Backyard Birding

By Gayil Nalls

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Woods surround my back property in the Hudson Valley, a deciduous forest that includes a giant majestic sycamore, several towering poplars, and abundant walnut, oak, and maple trees, creating a haven for an array of birds year-round. Among the familiar locals are sparrows, chickadees, juncos, finches, towhees, nuthatches, titmice, goldfinches, cardinals, blue jays, catbirds, mourning doves, wrens, downy, red-bellied, and pileated woodpeckers, flickers, robins, crows, starlings, blackbirds, red-winged blackbirds, cowbirds, and hummingbirds. This spring alone, I’ve already seen several Eastern Bluebirds – New York State’s bird emblem, previously seldom in our area. Then there are periodic visits from owls, buzzards, ducks, geese, hawks, eagles, kites, herons, and orioles. While owls remain elusive sightings, their nightly calls weave beauty into our evenings sitting in the dusk after watching the sunset. We know it is mostly the large Great Horned Owl that we have sighted because of the Merlin Bird ID App, which has also allowed us to identify new species more easily in our area and appreciate the full symphony of our community.

Since I was a child, I have been captivated by birds. They are exquisite creatures, each with their own story to tell. To accommodate our feathered friends, we maintain various bird feeders, though these often require replacement due to the persistent efforts of squirrels, raccoons, and occasionally, bears. Additionally, designated ground feeding areas, bird baths, and water bowls contribute to the bird’s diverse needs.

Even a custom-built freestanding wood pedestal birdfeeder, procured from Switzerland, proved unable to thwart the resourcefulness of squirrels, though it did amuse us before we retired it, as they could get inside it but couldn’t get out.

The native plants that grow naturally, and that I have planted make a big difference further deepening my appreciation for the intricate web of life. The oak tree, as entomologist Doug Tallamy has said, is a keystone plant of the local foodweb and supports over 500 species of caterpillars. The mangles of wild grape (Picea species) seem to be loved by almost all of the birds. The fruit of Serviceberries (Amelanchier), Dogwood (Cornus florida), Eastern red cedar (Juniperus virginiana), and Spicebush (Lindera benzoin), also provide abundantly for them. The large Spruces fruit in the fall and last through winter and on our property functions as the Grand Central Station for the bird community. The pines too feed them year-round.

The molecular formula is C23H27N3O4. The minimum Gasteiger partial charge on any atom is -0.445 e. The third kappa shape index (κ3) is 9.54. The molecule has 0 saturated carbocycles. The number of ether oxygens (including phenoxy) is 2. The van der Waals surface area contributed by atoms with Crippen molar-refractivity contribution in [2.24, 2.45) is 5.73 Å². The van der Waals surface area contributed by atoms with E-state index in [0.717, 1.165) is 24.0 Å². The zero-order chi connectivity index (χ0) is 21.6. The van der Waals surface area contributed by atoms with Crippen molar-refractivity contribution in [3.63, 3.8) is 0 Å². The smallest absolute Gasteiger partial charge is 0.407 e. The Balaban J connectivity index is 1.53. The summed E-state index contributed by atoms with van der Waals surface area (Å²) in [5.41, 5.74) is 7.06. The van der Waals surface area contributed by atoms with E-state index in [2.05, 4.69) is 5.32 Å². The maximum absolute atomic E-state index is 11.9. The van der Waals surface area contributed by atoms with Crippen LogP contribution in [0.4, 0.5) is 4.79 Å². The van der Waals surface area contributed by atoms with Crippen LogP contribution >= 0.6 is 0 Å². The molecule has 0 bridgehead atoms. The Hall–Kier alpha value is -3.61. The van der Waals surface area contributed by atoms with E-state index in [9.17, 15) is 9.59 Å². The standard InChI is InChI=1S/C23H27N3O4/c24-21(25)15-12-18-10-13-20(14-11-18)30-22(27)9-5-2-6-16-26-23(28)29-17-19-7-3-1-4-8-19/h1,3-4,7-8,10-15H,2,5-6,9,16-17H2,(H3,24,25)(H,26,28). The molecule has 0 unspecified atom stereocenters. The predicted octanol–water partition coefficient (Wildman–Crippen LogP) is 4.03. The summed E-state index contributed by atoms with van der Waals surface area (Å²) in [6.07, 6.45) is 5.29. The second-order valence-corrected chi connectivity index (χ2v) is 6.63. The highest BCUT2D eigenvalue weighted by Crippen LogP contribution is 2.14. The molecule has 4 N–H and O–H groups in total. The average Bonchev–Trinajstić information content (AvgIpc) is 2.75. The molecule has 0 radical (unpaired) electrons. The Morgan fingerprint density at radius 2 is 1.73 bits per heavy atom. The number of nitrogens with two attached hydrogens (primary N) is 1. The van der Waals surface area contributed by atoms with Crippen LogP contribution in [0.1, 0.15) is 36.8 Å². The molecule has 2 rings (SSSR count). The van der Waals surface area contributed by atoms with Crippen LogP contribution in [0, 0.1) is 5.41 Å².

Native plant landscaping is a powerful way to support biodiversity and I have chosen to plant some bird-friendly natives such as goldenrods, echinacea, asters, butterfly weed, field thistle, rue, fleabane, milkweed, verbena, elderberry, inkberry, sumac, and more.

When dividing your flowering native plants, I suggest giving them to neighbors to enhance your local greenbelt.

Amidst gardening endeavors and daily routines, the presence of birds enriches our lives, fostering a profound connection to the natural world. Observing them both in their natural habitat and the nature of our backyard instills a sense of peace and harmony, offering moments of tranquility and even meditative reflection. Through the years, I’ve amassed a wealth of knowledge about different species, their behaviors, and migration patterns, 

Identifying new bird species and understanding their behaviors can be intellectually satisfying and it helps me pull together a better understanding of how climate change is shifting the environment. Capturing photographs of birds and documenting diverse avian visitors has been something I have done over the years that has helped me to become more aware of my property as an ecosystem and increase my conservation efforts for the well-being of local bird populations.

I would encourage you to read Amy Tan’s latest literary offering, “The Backyard Bird Chronicles,” which unveils a treasure trove of anecdotes, observations, and drawings based on years of nature journaling by her avian backyard encounters in Sausalito, California. This delightful book serves as a testament to the joys of nature journaling, offering intimate glimpses into the lives of backyard birds and igniting a newfound appreciation for their unique beauty, behaviors, and resilience.

If you want to learn about birds and what nature journaling can be, this is your book. Her beautiful writing and drawings are a guide to a local bird community, and it will touch your heart and help you see birds differently.

Birdwatching transcends age and background, offering a shared pursuit that fosters bonds with loved ones and kindred spirits. While I’ve yet to join local birdwatching groups, the ever-changing rhythms of bird behavior—nesting, feeding, migration—underscore the cyclical nature of existence, enriching our understanding of the world around us.

By cultivating a bird-friendly environment, we not only nurture local populations but also cultivate a deeper awareness of our interconnectedness with the natural world. Through mindful observation and conservation efforts, we play a vital role in safeguarding these delicate ecosystems for future generations. In essence, backyard birdwatching is a source of boundless joy and enrichment, blending elements of nature, education, and community. 

Gayil Nalls, Ph.D., is the creator of World Sensorium and founder of the World Sensorium/ Conservancy.

Earth Day is April 22. If you can this year, plant, and care for an oak tree.

For more information about The Backyard Bird Chronicles, visit

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